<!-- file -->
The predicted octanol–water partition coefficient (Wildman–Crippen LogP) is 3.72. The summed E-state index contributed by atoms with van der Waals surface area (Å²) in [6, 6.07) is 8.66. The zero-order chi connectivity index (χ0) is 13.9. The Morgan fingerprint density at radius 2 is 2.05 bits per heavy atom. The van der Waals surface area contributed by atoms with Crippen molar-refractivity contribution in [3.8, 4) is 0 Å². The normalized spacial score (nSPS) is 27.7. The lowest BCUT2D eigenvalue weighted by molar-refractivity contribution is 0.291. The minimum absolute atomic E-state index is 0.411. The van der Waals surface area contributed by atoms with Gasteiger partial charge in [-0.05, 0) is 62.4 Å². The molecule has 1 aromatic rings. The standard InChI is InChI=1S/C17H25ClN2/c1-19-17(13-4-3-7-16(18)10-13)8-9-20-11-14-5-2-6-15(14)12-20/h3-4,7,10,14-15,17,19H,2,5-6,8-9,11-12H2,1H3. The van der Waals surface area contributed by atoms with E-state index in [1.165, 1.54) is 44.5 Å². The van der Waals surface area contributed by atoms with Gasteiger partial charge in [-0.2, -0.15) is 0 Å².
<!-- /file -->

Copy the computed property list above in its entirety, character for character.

The predicted octanol–water partition coefficient (Wildman–Crippen LogP) is 3.72. The summed E-state index contributed by atoms with van der Waals surface area (Å²) in [6, 6.07) is 8.66. The zero-order chi connectivity index (χ0) is 13.9. The Morgan fingerprint density at radius 2 is 2.05 bits per heavy atom. The van der Waals surface area contributed by atoms with Crippen molar-refractivity contribution in [3.8, 4) is 0 Å². The normalized spacial score (nSPS) is 27.7. The lowest BCUT2D eigenvalue weighted by molar-refractivity contribution is 0.291. The minimum absolute atomic E-state index is 0.411. The van der Waals surface area contributed by atoms with Gasteiger partial charge in [-0.05, 0) is 62.4 Å². The molecule has 1 aromatic rings. The standard InChI is InChI=1S/C17H25ClN2/c1-19-17(13-4-3-7-16(18)10-13)8-9-20-11-14-5-2-6-15(14)12-20/h3-4,7,10,14-15,17,19H,2,5-6,8-9,11-12H2,1H3. The van der Waals surface area contributed by atoms with E-state index in [1.165, 1.54) is 44.5 Å². The van der Waals surface area contributed by atoms with Gasteiger partial charge in [-0.2, -0.15) is 0 Å².